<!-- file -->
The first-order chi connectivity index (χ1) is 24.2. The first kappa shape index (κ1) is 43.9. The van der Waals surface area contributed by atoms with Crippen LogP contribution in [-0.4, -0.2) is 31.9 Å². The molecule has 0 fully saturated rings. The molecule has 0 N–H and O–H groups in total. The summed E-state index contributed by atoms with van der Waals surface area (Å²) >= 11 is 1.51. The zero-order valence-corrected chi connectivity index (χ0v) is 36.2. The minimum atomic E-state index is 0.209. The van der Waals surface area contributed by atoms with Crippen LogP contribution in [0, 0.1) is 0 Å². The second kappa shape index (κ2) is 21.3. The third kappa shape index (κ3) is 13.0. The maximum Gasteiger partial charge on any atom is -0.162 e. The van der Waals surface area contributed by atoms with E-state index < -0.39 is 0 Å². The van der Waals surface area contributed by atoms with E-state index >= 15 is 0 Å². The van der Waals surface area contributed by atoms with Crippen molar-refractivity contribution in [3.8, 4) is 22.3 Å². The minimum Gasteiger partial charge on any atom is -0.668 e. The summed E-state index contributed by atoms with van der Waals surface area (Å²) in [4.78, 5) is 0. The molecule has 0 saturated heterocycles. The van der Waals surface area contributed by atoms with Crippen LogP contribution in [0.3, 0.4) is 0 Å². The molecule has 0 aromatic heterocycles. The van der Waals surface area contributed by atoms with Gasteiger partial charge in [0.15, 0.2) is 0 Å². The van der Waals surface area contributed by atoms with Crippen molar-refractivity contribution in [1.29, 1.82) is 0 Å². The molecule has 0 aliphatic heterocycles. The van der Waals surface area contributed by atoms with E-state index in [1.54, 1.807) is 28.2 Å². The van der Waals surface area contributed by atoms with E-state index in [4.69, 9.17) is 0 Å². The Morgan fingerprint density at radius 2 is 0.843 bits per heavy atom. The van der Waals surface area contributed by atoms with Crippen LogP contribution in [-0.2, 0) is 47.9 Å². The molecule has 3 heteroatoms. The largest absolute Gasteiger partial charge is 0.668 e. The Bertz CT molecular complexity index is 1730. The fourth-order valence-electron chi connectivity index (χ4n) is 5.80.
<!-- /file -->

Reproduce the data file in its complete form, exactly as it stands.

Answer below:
The first-order chi connectivity index (χ1) is 24.2. The first kappa shape index (κ1) is 43.9. The van der Waals surface area contributed by atoms with Crippen LogP contribution in [-0.4, -0.2) is 31.9 Å². The molecule has 0 fully saturated rings. The molecule has 0 N–H and O–H groups in total. The summed E-state index contributed by atoms with van der Waals surface area (Å²) >= 11 is 1.51. The zero-order valence-corrected chi connectivity index (χ0v) is 36.2. The minimum atomic E-state index is 0.209. The van der Waals surface area contributed by atoms with Crippen LogP contribution in [0, 0.1) is 0 Å². The second kappa shape index (κ2) is 21.3. The third kappa shape index (κ3) is 13.0. The maximum Gasteiger partial charge on any atom is -0.162 e. The van der Waals surface area contributed by atoms with E-state index < -0.39 is 0 Å². The van der Waals surface area contributed by atoms with E-state index >= 15 is 0 Å². The van der Waals surface area contributed by atoms with Crippen molar-refractivity contribution in [3.8, 4) is 22.3 Å². The minimum Gasteiger partial charge on any atom is -0.668 e. The summed E-state index contributed by atoms with van der Waals surface area (Å²) in [4.78, 5) is 0. The molecule has 0 saturated heterocycles. The van der Waals surface area contributed by atoms with Crippen LogP contribution in [0.3, 0.4) is 0 Å². The molecule has 0 aromatic heterocycles. The van der Waals surface area contributed by atoms with Gasteiger partial charge in [0.15, 0.2) is 0 Å². The van der Waals surface area contributed by atoms with Crippen molar-refractivity contribution in [1.29, 1.82) is 0 Å². The molecule has 0 aliphatic heterocycles. The van der Waals surface area contributed by atoms with E-state index in [1.54, 1.807) is 28.2 Å². The van der Waals surface area contributed by atoms with E-state index in [4.69, 9.17) is 0 Å². The Morgan fingerprint density at radius 2 is 0.843 bits per heavy atom. The van der Waals surface area contributed by atoms with Crippen LogP contribution in [-0.2, 0) is 47.9 Å². The molecule has 3 heteroatoms. The largest absolute Gasteiger partial charge is 0.668 e. The Bertz CT molecular complexity index is 1730. The fourth-order valence-electron chi connectivity index (χ4n) is 5.80.